The Fowles could have avoided this inconvenience if they had been willing to print the New-Hampshire Gazette on paper imported from England. They explained the situation to readers in a notice that appeared as the first item in the January 6 edition. First, they extended an apology for distributing an issue “on so small a Paper.” Then they noted that “For some Time past it has not only been printed on paper made in New-England, but some of it our of the very Rags collected in Portsmouth.” At various times, the Fowles had encouraged colonists to donate, barter, or sell rags for the purpose of making paper. Their efforts paralleled those of others who manufactured paper in the colonies, including an emphasis on the politics of domestic consumption. The Fowles declared that they were “determined to make use of as little as possible on which the Duties must be paid,” referring to indirect taxes imposed by Parliament via the Townshend Act. In their own act of resistance, they “declined sending to London for any, for some Time” and instead “spared no Pains to get such as is manufactured here.” They anticipated that supplies of larger broadsheets produced locally would soon become available once again, but for the moment they once again apologized and extended “the Compliments of the Season” to their subscribers and other readers.

This notice implicitly reminded colonists of an important role they could play in opposing the Townshend Act: turning their linen rags over to printers and paper manufacturers. Those who already did so likely read issues of the New-Hampshire Gazette printed on paper produced from some of their own rags. More explicitly, the Fowles linked the production of their newspaper to the politics of the period, asserting that even their choice of paper had ramifications. They boycotted imported paper in order to avoid paying the duties, choosing instead to join the movement for the production and consumption of domestic goods. Each time colonists read or placed an advertisement in the New-Hampshire Gazette, they indirectly participated in that movement as well.

December 18

What was advertised in a colonial American newspaper 250 years ago this week?

New-York Journal (December 15, 1768).

“Subscriptions are taken by all the Booksellers at New-York, Philadelphia, Boston, and Charles-Town, South-Carolina.”

A subscription notice for publishing “THE WORKS OF THE CELEBRATED JOHN WILKES, Esq” appeared among the advertisements in the December 15, 1768, edition of the New-York Journal. Wilkes, a radical English politician and journalist considered a friend to American liberties, was widely recognized in the colonies, so much so that the publishers of the New-England Town and Country Almanack inserted his portrait as the frontispiece and emphasized its inclusion as part of their marketing efforts. News concerning Wilkes regularly appeared in newspapers throughout the colonies. As the imperial crisis unfolded, Wilkes became a hero to Americans who opposed Parliament’s attempts to tax and otherwise interfere in colonial affairs. Printers and booksellers sensed that a market for his collected works might exist, but it required proper cultivation.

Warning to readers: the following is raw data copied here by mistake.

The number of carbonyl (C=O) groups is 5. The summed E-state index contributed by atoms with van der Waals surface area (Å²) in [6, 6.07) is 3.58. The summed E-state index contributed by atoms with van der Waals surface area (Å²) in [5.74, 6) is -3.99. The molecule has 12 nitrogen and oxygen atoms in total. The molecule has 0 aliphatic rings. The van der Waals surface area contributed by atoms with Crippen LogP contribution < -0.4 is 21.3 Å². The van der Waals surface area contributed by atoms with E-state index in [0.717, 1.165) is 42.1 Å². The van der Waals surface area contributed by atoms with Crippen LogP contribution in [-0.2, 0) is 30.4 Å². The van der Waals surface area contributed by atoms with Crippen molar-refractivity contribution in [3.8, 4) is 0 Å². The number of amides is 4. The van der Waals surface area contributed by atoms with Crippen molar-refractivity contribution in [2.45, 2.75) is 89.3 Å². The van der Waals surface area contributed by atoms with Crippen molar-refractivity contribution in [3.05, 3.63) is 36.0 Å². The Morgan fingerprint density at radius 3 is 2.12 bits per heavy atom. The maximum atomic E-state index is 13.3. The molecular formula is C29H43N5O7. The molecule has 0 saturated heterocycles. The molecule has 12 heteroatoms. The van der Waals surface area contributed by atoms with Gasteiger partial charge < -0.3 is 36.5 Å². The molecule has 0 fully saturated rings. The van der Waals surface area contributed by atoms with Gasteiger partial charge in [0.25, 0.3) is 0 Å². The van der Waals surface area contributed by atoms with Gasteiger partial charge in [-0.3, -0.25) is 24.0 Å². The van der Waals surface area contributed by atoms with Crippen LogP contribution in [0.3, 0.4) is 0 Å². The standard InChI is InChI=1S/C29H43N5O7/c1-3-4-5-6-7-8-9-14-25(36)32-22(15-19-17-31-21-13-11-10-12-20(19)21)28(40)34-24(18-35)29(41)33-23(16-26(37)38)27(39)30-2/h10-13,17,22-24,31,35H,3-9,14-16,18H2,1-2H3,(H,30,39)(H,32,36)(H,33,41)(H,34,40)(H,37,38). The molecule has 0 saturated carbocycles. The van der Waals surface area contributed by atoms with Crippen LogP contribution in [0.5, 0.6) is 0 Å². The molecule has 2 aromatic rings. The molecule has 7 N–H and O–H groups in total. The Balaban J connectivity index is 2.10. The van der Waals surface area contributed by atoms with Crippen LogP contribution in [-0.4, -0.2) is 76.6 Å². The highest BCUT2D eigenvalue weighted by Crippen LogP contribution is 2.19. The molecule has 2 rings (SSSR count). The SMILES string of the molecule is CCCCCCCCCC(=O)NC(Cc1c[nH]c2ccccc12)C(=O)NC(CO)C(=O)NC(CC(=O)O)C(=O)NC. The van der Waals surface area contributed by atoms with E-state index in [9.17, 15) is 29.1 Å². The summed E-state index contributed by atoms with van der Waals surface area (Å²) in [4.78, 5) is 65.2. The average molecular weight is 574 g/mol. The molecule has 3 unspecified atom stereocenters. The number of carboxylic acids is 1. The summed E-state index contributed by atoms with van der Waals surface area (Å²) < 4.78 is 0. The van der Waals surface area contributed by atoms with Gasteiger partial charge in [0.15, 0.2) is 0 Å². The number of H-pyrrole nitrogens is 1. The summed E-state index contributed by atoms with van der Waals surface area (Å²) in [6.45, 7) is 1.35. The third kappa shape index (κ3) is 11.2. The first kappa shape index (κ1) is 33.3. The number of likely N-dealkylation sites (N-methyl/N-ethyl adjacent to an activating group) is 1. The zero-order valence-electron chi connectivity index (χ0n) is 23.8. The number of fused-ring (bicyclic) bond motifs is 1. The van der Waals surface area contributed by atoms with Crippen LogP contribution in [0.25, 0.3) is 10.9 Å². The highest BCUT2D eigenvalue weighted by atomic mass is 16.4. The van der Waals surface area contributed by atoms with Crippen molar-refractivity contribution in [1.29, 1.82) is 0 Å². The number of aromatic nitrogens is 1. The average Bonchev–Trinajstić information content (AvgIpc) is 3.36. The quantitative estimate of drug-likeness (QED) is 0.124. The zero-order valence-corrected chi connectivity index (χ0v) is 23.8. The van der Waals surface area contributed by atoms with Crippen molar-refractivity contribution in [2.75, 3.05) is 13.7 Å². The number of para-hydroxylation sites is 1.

Such was the purpose of the subscription notice. It deployed several strategies intended to incite demand. Among them, it constructed what Benedict Anderson has described as an “imagined community” of readers, a community drawn together through their engagement with the same printed materials despite members being geographically dispersed. The advertisement noted that “Subscriptions are taken by all the Booksellers at New-York, Philadelphia, Boston, and Charles-Town, South-Carolina.” Readers of the New-York Journal who encountered this advertisement and purchased Wilkes’s works would participate in an endeavor that was more than merely local. They would join with others in faraway places, people they likely would never meet but who were exposed simultaneously to the same ideas and ideals through common acts of purchasing and reading Wilkes’s works. The notice indicated that there were “but a few Sets left unsubscribed for,” suggesting that the community was already vast and those who had not yet reserved their copies risked their own exclusion. To further evoke a common sense of identity, the subscription notice pledged that “The Paper for this Edition was manufactured, and all the Printing performed in this Country.” This was an American edition, produced by colonists for colonists from New England to the Lower South.

In marketing this three-volume set of Wilkes’s works, the publisher resorted to more than invoking the politics of the imperial crisis. This subscription notice sought to foster a sense of belonging among prospective subscribers, suggesting that they formed a community that transcended residence in one colony or another. That common identity gave colonists a shared political purpose, but it also facilitated selling books.

December 11

What was advertised in a colonial American newspaper 250 years ago this week?

Massachusetts Gazette [Draper] (December 8, 1768).
New-England FLOUR MUSTARD … superior in Strength and Flavor to any IMPORTED.”